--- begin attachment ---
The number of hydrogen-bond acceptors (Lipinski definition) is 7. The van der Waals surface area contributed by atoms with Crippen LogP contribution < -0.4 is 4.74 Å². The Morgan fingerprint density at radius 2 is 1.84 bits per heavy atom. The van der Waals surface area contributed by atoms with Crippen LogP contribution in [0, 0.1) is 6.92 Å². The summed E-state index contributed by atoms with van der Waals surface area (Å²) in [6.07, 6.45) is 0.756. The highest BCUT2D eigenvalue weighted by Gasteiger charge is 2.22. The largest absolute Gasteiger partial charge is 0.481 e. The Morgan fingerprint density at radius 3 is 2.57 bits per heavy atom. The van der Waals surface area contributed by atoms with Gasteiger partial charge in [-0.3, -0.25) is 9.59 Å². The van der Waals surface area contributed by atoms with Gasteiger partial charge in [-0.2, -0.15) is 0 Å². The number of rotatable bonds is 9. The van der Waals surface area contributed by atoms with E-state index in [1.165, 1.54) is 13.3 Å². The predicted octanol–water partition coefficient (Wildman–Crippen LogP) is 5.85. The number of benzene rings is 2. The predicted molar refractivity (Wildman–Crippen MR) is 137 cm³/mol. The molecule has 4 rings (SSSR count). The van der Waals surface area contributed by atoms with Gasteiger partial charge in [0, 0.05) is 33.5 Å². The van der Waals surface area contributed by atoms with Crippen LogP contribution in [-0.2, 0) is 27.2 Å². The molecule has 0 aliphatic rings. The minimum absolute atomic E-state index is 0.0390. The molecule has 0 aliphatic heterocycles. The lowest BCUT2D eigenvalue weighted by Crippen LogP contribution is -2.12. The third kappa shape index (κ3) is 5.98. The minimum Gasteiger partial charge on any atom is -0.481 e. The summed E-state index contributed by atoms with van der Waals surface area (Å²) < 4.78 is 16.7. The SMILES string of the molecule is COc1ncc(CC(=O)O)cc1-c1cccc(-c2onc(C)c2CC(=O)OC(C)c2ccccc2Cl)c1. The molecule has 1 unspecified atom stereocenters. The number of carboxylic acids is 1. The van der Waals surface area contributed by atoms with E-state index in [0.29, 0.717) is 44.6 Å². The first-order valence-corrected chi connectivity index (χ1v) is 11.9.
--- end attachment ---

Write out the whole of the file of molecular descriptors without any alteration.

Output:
The number of hydrogen-bond acceptors (Lipinski definition) is 7. The van der Waals surface area contributed by atoms with Crippen LogP contribution < -0.4 is 4.74 Å². The Morgan fingerprint density at radius 2 is 1.84 bits per heavy atom. The van der Waals surface area contributed by atoms with Crippen LogP contribution in [0, 0.1) is 6.92 Å². The summed E-state index contributed by atoms with van der Waals surface area (Å²) in [6.07, 6.45) is 0.756. The highest BCUT2D eigenvalue weighted by Gasteiger charge is 2.22. The largest absolute Gasteiger partial charge is 0.481 e. The Morgan fingerprint density at radius 3 is 2.57 bits per heavy atom. The van der Waals surface area contributed by atoms with Gasteiger partial charge in [-0.3, -0.25) is 9.59 Å². The van der Waals surface area contributed by atoms with Gasteiger partial charge in [-0.2, -0.15) is 0 Å². The number of rotatable bonds is 9. The van der Waals surface area contributed by atoms with E-state index in [1.165, 1.54) is 13.3 Å². The predicted octanol–water partition coefficient (Wildman–Crippen LogP) is 5.85. The number of benzene rings is 2. The predicted molar refractivity (Wildman–Crippen MR) is 137 cm³/mol. The molecule has 4 rings (SSSR count). The van der Waals surface area contributed by atoms with Gasteiger partial charge in [0, 0.05) is 33.5 Å². The van der Waals surface area contributed by atoms with Crippen LogP contribution in [-0.2, 0) is 27.2 Å². The molecule has 0 aliphatic rings. The minimum absolute atomic E-state index is 0.0390. The molecule has 0 aliphatic heterocycles. The lowest BCUT2D eigenvalue weighted by Crippen LogP contribution is -2.12. The third kappa shape index (κ3) is 5.98. The minimum Gasteiger partial charge on any atom is -0.481 e. The summed E-state index contributed by atoms with van der Waals surface area (Å²) < 4.78 is 16.7. The SMILES string of the molecule is COc1ncc(CC(=O)O)cc1-c1cccc(-c2onc(C)c2CC(=O)OC(C)c2ccccc2Cl)c1. The molecule has 1 unspecified atom stereocenters. The number of carboxylic acids is 1. The van der Waals surface area contributed by atoms with E-state index in [0.29, 0.717) is 44.6 Å². The first-order valence-corrected chi connectivity index (χ1v) is 11.9.